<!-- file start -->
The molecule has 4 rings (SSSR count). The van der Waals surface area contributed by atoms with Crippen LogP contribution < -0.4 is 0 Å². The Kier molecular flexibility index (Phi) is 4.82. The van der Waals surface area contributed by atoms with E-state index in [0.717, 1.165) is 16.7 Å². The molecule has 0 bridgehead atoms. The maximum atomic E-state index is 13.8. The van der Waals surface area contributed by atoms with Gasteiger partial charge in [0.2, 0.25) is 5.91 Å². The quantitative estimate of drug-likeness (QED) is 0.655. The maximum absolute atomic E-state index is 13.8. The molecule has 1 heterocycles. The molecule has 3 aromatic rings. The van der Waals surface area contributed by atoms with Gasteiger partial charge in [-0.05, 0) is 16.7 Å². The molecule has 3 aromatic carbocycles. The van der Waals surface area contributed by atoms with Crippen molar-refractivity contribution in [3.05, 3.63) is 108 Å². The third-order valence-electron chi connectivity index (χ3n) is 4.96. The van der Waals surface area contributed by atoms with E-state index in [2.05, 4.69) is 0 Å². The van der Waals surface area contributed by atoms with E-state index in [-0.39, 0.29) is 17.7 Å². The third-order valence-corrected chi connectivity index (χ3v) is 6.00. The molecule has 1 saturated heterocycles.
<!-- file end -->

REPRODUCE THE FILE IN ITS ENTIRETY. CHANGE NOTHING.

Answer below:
The molecule has 4 rings (SSSR count). The van der Waals surface area contributed by atoms with Crippen LogP contribution < -0.4 is 0 Å². The Kier molecular flexibility index (Phi) is 4.82. The van der Waals surface area contributed by atoms with E-state index in [0.717, 1.165) is 16.7 Å². The molecule has 0 bridgehead atoms. The maximum atomic E-state index is 13.8. The van der Waals surface area contributed by atoms with Gasteiger partial charge in [0.2, 0.25) is 5.91 Å². The quantitative estimate of drug-likeness (QED) is 0.655. The maximum absolute atomic E-state index is 13.8. The molecule has 1 heterocycles. The molecule has 3 aromatic rings. The van der Waals surface area contributed by atoms with Gasteiger partial charge in [-0.05, 0) is 16.7 Å². The molecule has 3 aromatic carbocycles. The van der Waals surface area contributed by atoms with Crippen molar-refractivity contribution in [3.05, 3.63) is 108 Å². The third-order valence-electron chi connectivity index (χ3n) is 4.96. The van der Waals surface area contributed by atoms with E-state index in [2.05, 4.69) is 0 Å². The van der Waals surface area contributed by atoms with E-state index in [-0.39, 0.29) is 17.7 Å². The third-order valence-corrected chi connectivity index (χ3v) is 6.00. The molecule has 1 saturated heterocycles.